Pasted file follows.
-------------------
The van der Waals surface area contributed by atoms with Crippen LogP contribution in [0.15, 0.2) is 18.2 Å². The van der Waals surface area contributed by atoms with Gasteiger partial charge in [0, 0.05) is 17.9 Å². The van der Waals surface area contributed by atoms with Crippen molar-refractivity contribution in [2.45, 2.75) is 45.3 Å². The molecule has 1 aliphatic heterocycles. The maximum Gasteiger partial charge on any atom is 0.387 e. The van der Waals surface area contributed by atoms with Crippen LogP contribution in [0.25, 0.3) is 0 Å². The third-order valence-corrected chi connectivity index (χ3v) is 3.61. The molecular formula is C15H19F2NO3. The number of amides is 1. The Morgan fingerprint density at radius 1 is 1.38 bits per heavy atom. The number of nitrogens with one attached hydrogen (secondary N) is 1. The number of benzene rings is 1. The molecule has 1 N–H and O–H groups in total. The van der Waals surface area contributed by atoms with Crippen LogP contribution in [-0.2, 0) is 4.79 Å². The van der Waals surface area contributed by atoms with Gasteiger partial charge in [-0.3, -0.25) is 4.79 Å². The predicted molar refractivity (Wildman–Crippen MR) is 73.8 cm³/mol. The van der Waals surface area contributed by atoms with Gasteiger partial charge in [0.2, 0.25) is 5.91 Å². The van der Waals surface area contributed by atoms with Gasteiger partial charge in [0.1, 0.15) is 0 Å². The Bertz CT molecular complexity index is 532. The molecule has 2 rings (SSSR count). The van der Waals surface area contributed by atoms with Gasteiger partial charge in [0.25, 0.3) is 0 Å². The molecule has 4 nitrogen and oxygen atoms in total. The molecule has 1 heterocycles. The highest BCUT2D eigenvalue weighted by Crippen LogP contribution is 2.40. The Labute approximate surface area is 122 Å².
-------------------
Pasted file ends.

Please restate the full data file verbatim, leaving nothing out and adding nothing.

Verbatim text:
The van der Waals surface area contributed by atoms with Crippen LogP contribution in [0.15, 0.2) is 18.2 Å². The van der Waals surface area contributed by atoms with Gasteiger partial charge in [0, 0.05) is 17.9 Å². The van der Waals surface area contributed by atoms with Crippen molar-refractivity contribution in [2.45, 2.75) is 45.3 Å². The molecule has 1 aliphatic heterocycles. The maximum Gasteiger partial charge on any atom is 0.387 e. The van der Waals surface area contributed by atoms with Crippen LogP contribution in [0.25, 0.3) is 0 Å². The third-order valence-corrected chi connectivity index (χ3v) is 3.61. The molecular formula is C15H19F2NO3. The number of amides is 1. The Morgan fingerprint density at radius 1 is 1.38 bits per heavy atom. The number of nitrogens with one attached hydrogen (secondary N) is 1. The number of benzene rings is 1. The molecule has 1 N–H and O–H groups in total. The van der Waals surface area contributed by atoms with Crippen LogP contribution in [-0.2, 0) is 4.79 Å². The van der Waals surface area contributed by atoms with Gasteiger partial charge in [-0.3, -0.25) is 4.79 Å². The predicted molar refractivity (Wildman–Crippen MR) is 73.8 cm³/mol. The van der Waals surface area contributed by atoms with Gasteiger partial charge in [0.2, 0.25) is 5.91 Å². The van der Waals surface area contributed by atoms with Gasteiger partial charge in [0.1, 0.15) is 0 Å². The Bertz CT molecular complexity index is 532. The molecule has 2 rings (SSSR count). The van der Waals surface area contributed by atoms with Gasteiger partial charge in [0.25, 0.3) is 0 Å². The molecule has 4 nitrogen and oxygen atoms in total. The molecule has 1 heterocycles. The highest BCUT2D eigenvalue weighted by Crippen LogP contribution is 2.40. The Labute approximate surface area is 122 Å².